09/19/08              Richmond                              The Competencies and Ethics of Clinical Supervision

10/23/09              Richmond                              The Relationship: The Core of Clinical Supervision

11/13/09              Richmond                              The Skills of Providing Clinical Supervision

01/09/09              Virginia Beach                       Building a PowerHouse Practice

05/21/10              Virginia Beach                       Building a PowerHouse Practice

01/28/11              Richmond                              Borderline Personality Disorder

To monitor and take positions regarding legislation which affects clinical counselors or the practice of clinical counseling and to educate clinical counselors about legislative issues.

VACC has a Legislative Committee.  Our committee receives alerts from national organizations such as the American Mental Health Counselors Association, the American Counseling Association, and the National Board for Certified Counselors, and passes them on to our membership via e-mail.  We also keep in contact with the Board of Counseling. Our committee members monitor Virginia legislative activity each year to be aware of bills that may potentially affect clinical counselors.  We have recently developed more formal links with the Virginia Association of Marriage and Family Therapists and the Virginia Society for Clinical Social Work to assist each other in watchdogging legislative action.

As described earlier, the Legislative Committee has advanced, lobbied for, and successfully shepherded through bills that changed the face of Virginia’s counseling profession.  As referenced previously, such initiatives have included those that provided mandatory third party reimbursement for LPC’s, the expansion of our scope of practice in 1993, the ability to receive Medicaid reimbursement, the requirement for mandatory continuing education to renew one’s license, and the development of stiffer supervision requirements.  We have also rallied our members to support the initiatives of our national organizations, particularly those that address TRICARE and Medicare reimbursement.

The Legislative Committee has also led attempts to stop legislation that VACC feared would harm the profession.  When marriage and family therapists were trying to pass a bill that would establish a new licensure in 1994 (LMFT), VACC challenged the bill for many reasons, among them that another licensure would take business away from professional counselors. There were also objections to some of the language in the bill that, as originally written, could have been interpreted to restrict the right to perform marital and family counseling. We eventually obtained important concessions, but at the cost of nearly $40,000 in legal and lobbying fees.  Fortunately, such situations rarely arise, but VACC stands ready to defend our profession if they do.

To coordinate and ally with other organizations and counselors to promote the counseling profession and address matters of concern related to clinical counseling.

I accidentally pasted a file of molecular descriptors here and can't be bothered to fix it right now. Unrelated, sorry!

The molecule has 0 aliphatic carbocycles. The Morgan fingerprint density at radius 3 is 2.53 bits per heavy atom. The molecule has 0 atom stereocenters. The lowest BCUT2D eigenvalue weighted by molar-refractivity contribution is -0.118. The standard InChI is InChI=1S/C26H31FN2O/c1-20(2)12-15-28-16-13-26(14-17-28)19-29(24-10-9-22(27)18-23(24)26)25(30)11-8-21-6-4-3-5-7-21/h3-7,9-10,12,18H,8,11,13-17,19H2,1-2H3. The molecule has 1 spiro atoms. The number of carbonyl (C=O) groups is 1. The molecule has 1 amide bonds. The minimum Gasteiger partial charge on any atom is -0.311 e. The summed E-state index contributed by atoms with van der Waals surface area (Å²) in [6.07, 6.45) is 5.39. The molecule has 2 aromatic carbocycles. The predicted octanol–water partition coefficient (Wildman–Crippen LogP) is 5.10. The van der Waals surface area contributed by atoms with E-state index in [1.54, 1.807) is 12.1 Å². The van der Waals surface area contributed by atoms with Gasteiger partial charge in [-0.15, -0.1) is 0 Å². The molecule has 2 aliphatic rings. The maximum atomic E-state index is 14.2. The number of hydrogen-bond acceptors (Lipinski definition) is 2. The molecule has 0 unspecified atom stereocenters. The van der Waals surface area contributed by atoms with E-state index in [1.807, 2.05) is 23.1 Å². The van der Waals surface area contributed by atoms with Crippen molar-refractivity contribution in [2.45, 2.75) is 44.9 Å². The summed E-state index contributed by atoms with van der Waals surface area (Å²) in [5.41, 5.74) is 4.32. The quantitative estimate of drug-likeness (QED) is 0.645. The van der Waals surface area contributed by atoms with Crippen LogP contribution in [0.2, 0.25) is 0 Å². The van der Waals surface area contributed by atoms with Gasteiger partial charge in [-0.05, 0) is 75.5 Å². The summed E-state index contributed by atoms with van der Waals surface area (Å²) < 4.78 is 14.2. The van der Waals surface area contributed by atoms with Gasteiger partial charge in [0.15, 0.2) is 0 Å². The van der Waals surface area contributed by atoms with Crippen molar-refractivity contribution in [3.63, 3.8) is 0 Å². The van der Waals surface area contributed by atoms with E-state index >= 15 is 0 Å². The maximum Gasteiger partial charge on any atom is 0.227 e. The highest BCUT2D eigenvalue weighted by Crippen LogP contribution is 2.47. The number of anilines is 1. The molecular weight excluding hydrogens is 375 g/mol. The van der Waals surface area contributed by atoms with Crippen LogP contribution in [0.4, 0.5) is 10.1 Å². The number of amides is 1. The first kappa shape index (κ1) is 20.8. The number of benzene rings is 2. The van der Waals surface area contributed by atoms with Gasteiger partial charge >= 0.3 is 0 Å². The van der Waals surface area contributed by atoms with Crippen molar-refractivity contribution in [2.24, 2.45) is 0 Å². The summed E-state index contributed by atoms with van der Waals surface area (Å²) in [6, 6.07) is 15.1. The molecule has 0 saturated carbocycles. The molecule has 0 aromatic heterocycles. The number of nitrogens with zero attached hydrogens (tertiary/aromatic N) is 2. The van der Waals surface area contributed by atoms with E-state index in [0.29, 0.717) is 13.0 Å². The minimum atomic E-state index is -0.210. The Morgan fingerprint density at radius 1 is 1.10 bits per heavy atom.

ACC has developed cordial relationships with the Virginia Association of Clinical Social Work and the Virginia Association of Marriage and Family Therapy. Our organizations often invite representatives of the other organizations to attend each other’s Board meeting, and are considering a joint conference hosted by all three groups. We are the state branch of the American Mental Health Counselors Association and endeavor to work for both state and national issues whenever possible.  Our current president, Lynessa Glass, forged some connections with the representatives of neighboring states when she attended the AMHCA Leadership Conference.  Through VACC’s annual Linda Heacock Memorial Fellowships, we endeavor to relate to the academic world as well.  From time to time, the topic is raised of working collaboratively with the VCA clinical group that replaced us when we disaffiliated (Virginia Clinical Counselors Alliance) but we have never chosen to act on that possibility.

To monitor third party payment issues and initiate action as appropriate to represent the interests of clinical counselors.

This item is among those close to the heart of VACC’s mission – to promote the clinical counseling profession and to protect the clinical counseling profession. Economic viability via third party payment was finally achieved in 1987 after much effort in the years preceding.  Passing the revision to Virginia law is one of VACC’s proudest accomplishments (with due credit to the Board of Counseling and the Virginia Counselors Association for their roles). Redefinition of sections of the Virginia Code in 1993 was another important accomplishment, allowing for enhanced scope of practice.  Medicaid reimbursement was another one of our initiatives.  We also fought against the licensure of additional provider groups.  VACC stands ready, with our Legislative Committee and substantial reserve funds, to initiate legislation to promote the viability of our profession or to protect against threats to it. We are also buoyed by our recent affiliations with VAMFT and VSCSW, who have agreed to collaborate on watching for legislation that would affect either one of our professions.